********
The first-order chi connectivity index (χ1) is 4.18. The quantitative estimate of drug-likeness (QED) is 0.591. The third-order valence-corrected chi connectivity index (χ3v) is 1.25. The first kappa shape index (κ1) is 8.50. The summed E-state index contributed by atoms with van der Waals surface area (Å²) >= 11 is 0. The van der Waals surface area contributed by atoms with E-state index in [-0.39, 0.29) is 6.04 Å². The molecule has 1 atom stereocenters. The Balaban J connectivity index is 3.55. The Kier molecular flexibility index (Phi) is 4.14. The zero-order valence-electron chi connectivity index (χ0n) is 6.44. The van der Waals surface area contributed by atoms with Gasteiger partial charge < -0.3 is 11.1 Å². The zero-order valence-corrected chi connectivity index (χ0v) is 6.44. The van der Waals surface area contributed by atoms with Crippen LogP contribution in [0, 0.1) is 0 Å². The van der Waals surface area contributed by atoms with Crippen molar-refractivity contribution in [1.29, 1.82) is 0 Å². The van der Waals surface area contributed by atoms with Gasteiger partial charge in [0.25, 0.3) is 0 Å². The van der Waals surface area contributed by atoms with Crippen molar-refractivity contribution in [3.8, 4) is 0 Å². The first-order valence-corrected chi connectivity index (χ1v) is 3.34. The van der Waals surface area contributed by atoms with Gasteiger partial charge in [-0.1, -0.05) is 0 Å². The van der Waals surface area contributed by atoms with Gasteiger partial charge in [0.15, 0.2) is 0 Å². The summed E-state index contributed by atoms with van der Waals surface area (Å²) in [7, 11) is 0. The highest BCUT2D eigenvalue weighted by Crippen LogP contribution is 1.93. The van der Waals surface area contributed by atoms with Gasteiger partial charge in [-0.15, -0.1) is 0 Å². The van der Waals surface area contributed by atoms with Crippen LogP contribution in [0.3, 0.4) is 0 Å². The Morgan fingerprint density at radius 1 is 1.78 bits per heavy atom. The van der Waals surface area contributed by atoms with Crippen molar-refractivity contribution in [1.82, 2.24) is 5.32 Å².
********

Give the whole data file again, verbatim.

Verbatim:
The first-order chi connectivity index (χ1) is 4.18. The quantitative estimate of drug-likeness (QED) is 0.591. The third-order valence-corrected chi connectivity index (χ3v) is 1.25. The first kappa shape index (κ1) is 8.50. The summed E-state index contributed by atoms with van der Waals surface area (Å²) >= 11 is 0. The van der Waals surface area contributed by atoms with E-state index in [-0.39, 0.29) is 6.04 Å². The molecule has 1 atom stereocenters. The Balaban J connectivity index is 3.55. The Kier molecular flexibility index (Phi) is 4.14. The zero-order valence-electron chi connectivity index (χ0n) is 6.44. The van der Waals surface area contributed by atoms with Gasteiger partial charge < -0.3 is 11.1 Å². The zero-order valence-corrected chi connectivity index (χ0v) is 6.44. The van der Waals surface area contributed by atoms with Crippen LogP contribution in [0, 0.1) is 0 Å². The van der Waals surface area contributed by atoms with Crippen molar-refractivity contribution in [1.29, 1.82) is 0 Å². The van der Waals surface area contributed by atoms with Gasteiger partial charge in [0.25, 0.3) is 0 Å². The van der Waals surface area contributed by atoms with Crippen molar-refractivity contribution in [3.8, 4) is 0 Å². The first-order valence-corrected chi connectivity index (χ1v) is 3.34. The van der Waals surface area contributed by atoms with Gasteiger partial charge in [-0.1, -0.05) is 0 Å². The van der Waals surface area contributed by atoms with Gasteiger partial charge in [0.15, 0.2) is 0 Å². The summed E-state index contributed by atoms with van der Waals surface area (Å²) in [7, 11) is 0. The highest BCUT2D eigenvalue weighted by Crippen LogP contribution is 1.93. The van der Waals surface area contributed by atoms with Gasteiger partial charge in [-0.15, -0.1) is 0 Å². The van der Waals surface area contributed by atoms with Crippen LogP contribution in [0.3, 0.4) is 0 Å². The Morgan fingerprint density at radius 1 is 1.78 bits per heavy atom. The van der Waals surface area contributed by atoms with Crippen molar-refractivity contribution in [1.82, 2.24) is 5.32 Å².